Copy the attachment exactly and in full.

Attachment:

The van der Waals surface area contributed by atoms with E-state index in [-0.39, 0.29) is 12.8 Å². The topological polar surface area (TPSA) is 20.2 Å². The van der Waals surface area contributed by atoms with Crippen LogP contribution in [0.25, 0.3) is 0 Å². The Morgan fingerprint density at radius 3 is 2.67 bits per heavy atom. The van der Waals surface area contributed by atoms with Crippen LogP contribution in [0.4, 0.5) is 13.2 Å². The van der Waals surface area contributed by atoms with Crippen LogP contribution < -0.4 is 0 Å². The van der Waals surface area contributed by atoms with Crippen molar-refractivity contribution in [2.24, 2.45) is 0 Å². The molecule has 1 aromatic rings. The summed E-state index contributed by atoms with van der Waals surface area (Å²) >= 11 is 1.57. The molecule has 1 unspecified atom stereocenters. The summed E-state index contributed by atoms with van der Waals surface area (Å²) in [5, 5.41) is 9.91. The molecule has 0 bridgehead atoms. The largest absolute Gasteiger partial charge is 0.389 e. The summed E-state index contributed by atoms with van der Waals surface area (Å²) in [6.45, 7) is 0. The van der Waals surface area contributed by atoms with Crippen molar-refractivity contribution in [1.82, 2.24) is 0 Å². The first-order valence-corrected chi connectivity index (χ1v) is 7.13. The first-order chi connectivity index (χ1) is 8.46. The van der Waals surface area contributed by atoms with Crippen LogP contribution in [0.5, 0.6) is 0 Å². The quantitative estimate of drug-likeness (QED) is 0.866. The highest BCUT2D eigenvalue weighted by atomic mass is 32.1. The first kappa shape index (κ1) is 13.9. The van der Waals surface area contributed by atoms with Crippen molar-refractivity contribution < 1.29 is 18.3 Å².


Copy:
The van der Waals surface area contributed by atoms with E-state index in [-0.39, 0.29) is 12.8 Å². The topological polar surface area (TPSA) is 20.2 Å². The van der Waals surface area contributed by atoms with Crippen LogP contribution in [0.25, 0.3) is 0 Å². The Morgan fingerprint density at radius 3 is 2.67 bits per heavy atom. The van der Waals surface area contributed by atoms with Crippen LogP contribution in [0.4, 0.5) is 13.2 Å². The van der Waals surface area contributed by atoms with Crippen LogP contribution < -0.4 is 0 Å². The van der Waals surface area contributed by atoms with Crippen molar-refractivity contribution in [2.24, 2.45) is 0 Å². The molecule has 1 aromatic rings. The summed E-state index contributed by atoms with van der Waals surface area (Å²) >= 11 is 1.57. The molecule has 1 unspecified atom stereocenters. The summed E-state index contributed by atoms with van der Waals surface area (Å²) in [5, 5.41) is 9.91. The molecule has 0 bridgehead atoms. The largest absolute Gasteiger partial charge is 0.389 e. The summed E-state index contributed by atoms with van der Waals surface area (Å²) in [6.45, 7) is 0. The van der Waals surface area contributed by atoms with Crippen molar-refractivity contribution in [1.82, 2.24) is 0 Å². The first-order valence-corrected chi connectivity index (χ1v) is 7.13. The first-order chi connectivity index (χ1) is 8.46. The van der Waals surface area contributed by atoms with Crippen LogP contribution in [0.5, 0.6) is 0 Å². The quantitative estimate of drug-likeness (QED) is 0.866. The highest BCUT2D eigenvalue weighted by atomic mass is 32.1. The first kappa shape index (κ1) is 13.9. The van der Waals surface area contributed by atoms with Crippen molar-refractivity contribution < 1.29 is 18.3 Å².